The criminal justice system and public health system have been overwhelmed by individuals suffering from opioid addiction, and often police officers are the only first responders available 24/7 to address the problem, according to Frank G. Cousins Jr., a retired Massachusetts police sheriff.
“Our emergency rooms are busier than bar rooms,” Cousins told a panel at John Jay College. “How does the criminal justice system deal with that?”
Speaking at the 14th annual John Jay/Harry Frank Guggenheim Symposium on Crime in America Friday, he argued that the best way of helping opioid addicts and other substance abusers was to “deflect” them to community-based counseling and health services rather than arrest them.
Cousins, who was a member of the Massachusetts House of Representatives before he became sheriff of Essex County, Mass., said law enforcement agencies around the country could play a critical role in diverting opioid sufferers from the justice system.
He noted that in 2018, first responders treated over 16,000 opioid users in Massachusetts, and around 2,000 died.
Cousins was joined by Jac Charlier of the TASC Center for Health and Justice, a program that offers training in diversion programs; and Leslie Balonick, a former vice president at WestCare Foundation, a non-profit offering behavioral health services, in a discussion of what the panelists described as an emerging innovative approach to substance abusers and mentally ill individuals who often become entangled in the justice system.
The approach, known as “deflection,” has already begun to take hold in several regions of the country, they said.
Currently, 750 police departments across the country are using deflection programs, the conference was told.
“We believe it’s an exciting collaboration,” said panel moderator Aviva Kurash of the International Association of Chiefs of Police (IACP).
Not only can it improve community-police relations, but it “can save lives,” Kurash said.
Balonick argued the only way to create change is for people on the ground (police officers, social workers and mental health providers) to build relationships with the drug-addicted population.
She recalled an instance of success when she was working in Chicago’s South Side neighborhood: A gang leader came up to her and said “Hey Ms. Drug Lady, we heard about you.”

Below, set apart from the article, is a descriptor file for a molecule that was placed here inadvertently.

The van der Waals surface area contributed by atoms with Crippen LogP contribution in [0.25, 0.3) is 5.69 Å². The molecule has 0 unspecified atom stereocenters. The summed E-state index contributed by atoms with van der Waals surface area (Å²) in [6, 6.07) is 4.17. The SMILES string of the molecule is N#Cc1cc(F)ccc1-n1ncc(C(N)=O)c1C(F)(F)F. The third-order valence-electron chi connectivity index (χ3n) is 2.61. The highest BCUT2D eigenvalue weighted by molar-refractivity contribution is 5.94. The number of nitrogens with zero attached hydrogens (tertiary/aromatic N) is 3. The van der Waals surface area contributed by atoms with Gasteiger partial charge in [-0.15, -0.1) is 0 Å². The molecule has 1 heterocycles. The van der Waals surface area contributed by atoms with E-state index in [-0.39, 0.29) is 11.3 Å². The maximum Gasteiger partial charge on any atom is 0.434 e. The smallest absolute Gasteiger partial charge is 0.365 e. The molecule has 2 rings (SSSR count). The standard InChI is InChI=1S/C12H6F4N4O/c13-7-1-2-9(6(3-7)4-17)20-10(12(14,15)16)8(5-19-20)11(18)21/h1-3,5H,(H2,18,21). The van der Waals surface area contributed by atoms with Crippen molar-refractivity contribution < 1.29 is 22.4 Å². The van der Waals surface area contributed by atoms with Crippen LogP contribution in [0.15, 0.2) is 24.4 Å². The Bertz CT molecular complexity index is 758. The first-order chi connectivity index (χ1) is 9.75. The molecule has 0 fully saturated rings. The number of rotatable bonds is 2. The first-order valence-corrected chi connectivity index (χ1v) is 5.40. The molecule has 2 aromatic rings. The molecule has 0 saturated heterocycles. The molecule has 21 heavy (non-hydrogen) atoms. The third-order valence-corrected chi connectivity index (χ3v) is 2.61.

Balonick said she was worried that the young man would tell her to stay away.
“But then he said, ‘will you help my little brother so he doesn’t go down the same path I did?'”
Balonick and her colleagues at WestCare went into parks, pools and recreational centers to identify individuals who needed help, acting as a go-between for community members wary of involvement with the police.
She contended that, by treating people with dignity and respect, mental health care providers can achieve desirable outcomes.
“You have to understand the culture of addiction in those families, and let them know you care by your behavior and your actions—not giving up on people because they can’t always do what they said they were going to do,” said Balonick, who is now president of Balonick & Associates, a Chicago-based consulting firm that provides training on pre-arrest diversion.
“Even after an overdose, asking ‘are you ok? we were worried about you,’ makes a difference.”
However, one obstacle noted by Charlier of TASC, was the resistance of some law enforcement personnel who maintained they did not “become police officers to hand someone off to treatment.”
Almost as much of a challenge as changing the culture of policing, he added, is finding sufficient social services available around the clock around which police can refer them to.
“We don’t have enough places to send people,” he said.
When it comes to deflection, because it’s done at street level, it needs to happen at 2 a.m and the treatment supervisor “better be there at 2 a.m,” Charlier said.
“That’s the grand element of treatment. A person can’t wait a few weeks. There needs to be real-time access to treatment and housing.”
Megan Hadley is a senior staff reporter for The Crime Report